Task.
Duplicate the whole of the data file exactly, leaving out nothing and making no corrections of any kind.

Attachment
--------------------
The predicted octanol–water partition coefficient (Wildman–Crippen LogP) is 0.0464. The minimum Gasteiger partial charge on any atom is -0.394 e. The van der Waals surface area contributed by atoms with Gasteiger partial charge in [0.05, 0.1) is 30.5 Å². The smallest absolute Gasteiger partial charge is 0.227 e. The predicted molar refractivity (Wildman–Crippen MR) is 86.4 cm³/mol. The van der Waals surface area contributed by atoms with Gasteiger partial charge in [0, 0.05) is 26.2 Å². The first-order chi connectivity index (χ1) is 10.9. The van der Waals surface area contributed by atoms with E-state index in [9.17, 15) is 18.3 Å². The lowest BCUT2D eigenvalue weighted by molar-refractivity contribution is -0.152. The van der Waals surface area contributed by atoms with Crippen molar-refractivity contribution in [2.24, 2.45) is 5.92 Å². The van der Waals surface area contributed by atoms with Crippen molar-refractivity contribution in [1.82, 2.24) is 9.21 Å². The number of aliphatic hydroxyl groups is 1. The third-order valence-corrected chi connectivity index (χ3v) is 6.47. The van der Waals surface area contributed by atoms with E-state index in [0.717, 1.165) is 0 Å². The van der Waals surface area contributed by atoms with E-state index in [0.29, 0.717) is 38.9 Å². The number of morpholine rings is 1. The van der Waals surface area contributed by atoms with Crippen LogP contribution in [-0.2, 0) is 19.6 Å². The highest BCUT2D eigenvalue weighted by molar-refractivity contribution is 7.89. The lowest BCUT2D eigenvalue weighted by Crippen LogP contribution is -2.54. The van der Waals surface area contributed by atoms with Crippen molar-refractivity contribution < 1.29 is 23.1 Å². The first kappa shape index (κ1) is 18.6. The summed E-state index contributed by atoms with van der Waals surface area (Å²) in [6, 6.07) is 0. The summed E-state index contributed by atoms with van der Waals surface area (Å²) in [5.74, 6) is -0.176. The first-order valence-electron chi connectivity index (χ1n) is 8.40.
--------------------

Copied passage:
The predicted octanol–water partition coefficient (Wildman–Crippen LogP) is 0.0464. The minimum Gasteiger partial charge on any atom is -0.394 e. The van der Waals surface area contributed by atoms with Gasteiger partial charge in [0.05, 0.1) is 30.5 Å². The smallest absolute Gasteiger partial charge is 0.227 e. The predicted molar refractivity (Wildman–Crippen MR) is 86.4 cm³/mol. The van der Waals surface area contributed by atoms with Gasteiger partial charge in [0, 0.05) is 26.2 Å². The first-order chi connectivity index (χ1) is 10.9. The van der Waals surface area contributed by atoms with E-state index in [9.17, 15) is 18.3 Å². The lowest BCUT2D eigenvalue weighted by molar-refractivity contribution is -0.152. The van der Waals surface area contributed by atoms with Crippen molar-refractivity contribution in [2.24, 2.45) is 5.92 Å². The van der Waals surface area contributed by atoms with Crippen molar-refractivity contribution in [1.82, 2.24) is 9.21 Å². The number of aliphatic hydroxyl groups is 1. The third-order valence-corrected chi connectivity index (χ3v) is 6.47. The van der Waals surface area contributed by atoms with E-state index in [0.717, 1.165) is 0 Å². The van der Waals surface area contributed by atoms with E-state index in [0.29, 0.717) is 38.9 Å². The number of morpholine rings is 1. The van der Waals surface area contributed by atoms with Crippen LogP contribution in [-0.2, 0) is 19.6 Å². The highest BCUT2D eigenvalue weighted by molar-refractivity contribution is 7.89. The lowest BCUT2D eigenvalue weighted by Crippen LogP contribution is -2.54. The van der Waals surface area contributed by atoms with Crippen molar-refractivity contribution < 1.29 is 23.1 Å². The first kappa shape index (κ1) is 18.6. The summed E-state index contributed by atoms with van der Waals surface area (Å²) in [6, 6.07) is 0. The summed E-state index contributed by atoms with van der Waals surface area (Å²) in [5.74, 6) is -0.176. The first-order valence-electron chi connectivity index (χ1n) is 8.40.